• 1 clove garlic, chopped
  • 2 eggs
  • 1/2 cup (2 ounces) parmigiano reggiano (parmesan), grated
  • plenty of fresh cracked black pepper
  • salt to taste
  • 1 tablespoon parsley, chopped

Toss the asparagus and mushrooms in the oil, salt and pepper, place on a baking sheet in a single layer and roast in a preheated 400º oven until they start to caramelize, about 20-30 minutes, mixing half way through.
Start cooking the pasta as directed on the package.
Cook the bacon in a pan, pour off all but a tablespoon of the grease from the pan, add the garlic, cook for 30 second and turn off the heat.
Mix the egg, cheese, pepper and salt and parsley in a bowl.
Drain the cooked pasta reserving some of the water.
Mix the pasta, egg mixture, asparagus and mushrooms into the pan with the bacon, adding reserved pasta water as needed

Special birthday today, Lisa Hannan, daughter-in-law of my pal Mike who comes over to help me with many chores. HAPPY BIRTHDAY LISA!
Mike also had told me his mom, Ruth, and one of his sons, Frank (Lisa's hubby), were also born on Halloween. Them and John Comstock (LASD ret) are Halloween babies along with my baby girl! Mike's other son Richard was born on 10-29! 

Historically this date...

1898 – Cheerleading is started at the University of Minnesota with Johnny Campbell leading the crowd in cheering on the football team.

1947 – In California, designer Howard Hughes performs the maiden (and only) flight of the Spruce Goose or H-4 The Hercules; the largest fixed-wing aircraft ever built.

1983 – U.S. President Ronald Reagan signs a bill creating Martin Luther King, Jr. Day.

1984 – Capital punishmentVelma Barfield becomes the first woman executed in the United States since 1962.

1988 – The Morris worm, the first internet-distributed computer worm to gain significant mainstream media attention, is launched from MIT.

And births this date include...
1755 – Marie Antoinette, Queen of France (d. 1793)

1913 – Burt Lancaster, American actor (d. 1994)

1936 – Rose Bird, American judge (d. 1999)

1942 – Stefanie Powers, American actress

1966 – David Schwimmer, American actor

Stefanie Powers and David Schwimmer both attended Hollywood High School, and Stefanie was a cheerleader there.
One thing I remember about Hollywood High was when I was working for UPS 

and delivering in that area I was stopped at a stop sign in front of the school 

when a woman walked up towards my truck and (she could only see my brown shirt, brown pants, and not my face) and she asked, "Would you like a date?" I leaned down so she could see my face and I said, "I don't think so."   Sheesh!!!

Later it was chair, wine, cat in my lap, TV..... Chicago Med, Will and Grace (that I haven't seen in a hundred years!), How I Met Your Mother (another one I haven't seen in forever!), S.W.A.T., and the local news.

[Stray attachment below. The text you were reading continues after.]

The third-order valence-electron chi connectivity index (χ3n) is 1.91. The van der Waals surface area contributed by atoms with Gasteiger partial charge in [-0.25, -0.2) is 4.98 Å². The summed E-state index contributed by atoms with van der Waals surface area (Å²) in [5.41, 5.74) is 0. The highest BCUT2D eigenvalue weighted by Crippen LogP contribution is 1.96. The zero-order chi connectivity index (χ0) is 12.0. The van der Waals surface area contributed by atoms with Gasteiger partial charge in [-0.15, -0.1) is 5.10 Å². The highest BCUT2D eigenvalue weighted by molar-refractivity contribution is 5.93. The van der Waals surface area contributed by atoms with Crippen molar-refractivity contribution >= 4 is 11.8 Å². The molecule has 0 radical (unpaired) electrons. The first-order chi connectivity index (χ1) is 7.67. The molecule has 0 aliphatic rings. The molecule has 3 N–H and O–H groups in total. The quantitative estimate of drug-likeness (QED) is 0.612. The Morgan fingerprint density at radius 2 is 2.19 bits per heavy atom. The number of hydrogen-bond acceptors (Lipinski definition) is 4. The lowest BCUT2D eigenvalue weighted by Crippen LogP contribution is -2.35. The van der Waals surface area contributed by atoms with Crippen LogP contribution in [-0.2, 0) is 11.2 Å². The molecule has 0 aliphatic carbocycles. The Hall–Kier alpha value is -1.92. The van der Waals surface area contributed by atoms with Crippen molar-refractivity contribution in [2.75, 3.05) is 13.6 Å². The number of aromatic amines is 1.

All I know. Nuff said. Happy TGIF. Ciao.
xo Sue Mom Bobo

A favorite hors-d’oeuvres or side dish for parties, holidays, family reunions and potluck dinners, deviled eggs are the star of the show on National Deviled Egg Day which is observed each year on November 2.
Deviled eggs are such a well-loved food that for which specially designed carrying dishes and plates have been made. The deli section of the grocery store prepares packaged deviled eggs, and they can be found in some convenience stores, too.
Deviled eggs, also known as eggs mimosa, stuffed egg, salad eggs or dressed eggs, are hard boiled eggs which have been shelled, cut in half and filled with the hard-boiled egg’s yolk mixed with other ingredients such as mayonnaise and mustard. Eggs are quite versatile when it comes to making simple dishes elegant. The deviled egg is another example of taking the humble egg and being able to add one or two favorite ingredients to make a dozen eggs a beautiful centerpiece.  By using colorful relishes, spicy peppers, pimentos or savory herbs, deviled eggs take on an entirely new flavor profile, demonstrating once again just how delicious this family favorite is for special occasions.  Make them a little more creamy with sour cream or a bit more tart with added vinegar, and just about every palate can be satisfied. From the traditional paprika garnish to crunchy bacon, or a little caviar, anchovy or herring, there is some devilish experimenting that can be done.
The first known print reference referring to the term “deviled” about food, appeared in 1786. It was in the 19th century that it came to be used when referring to spicy or zesty food, including eggs prepared with mustard, pepper or other ingredients stuffed in the yolk cavity.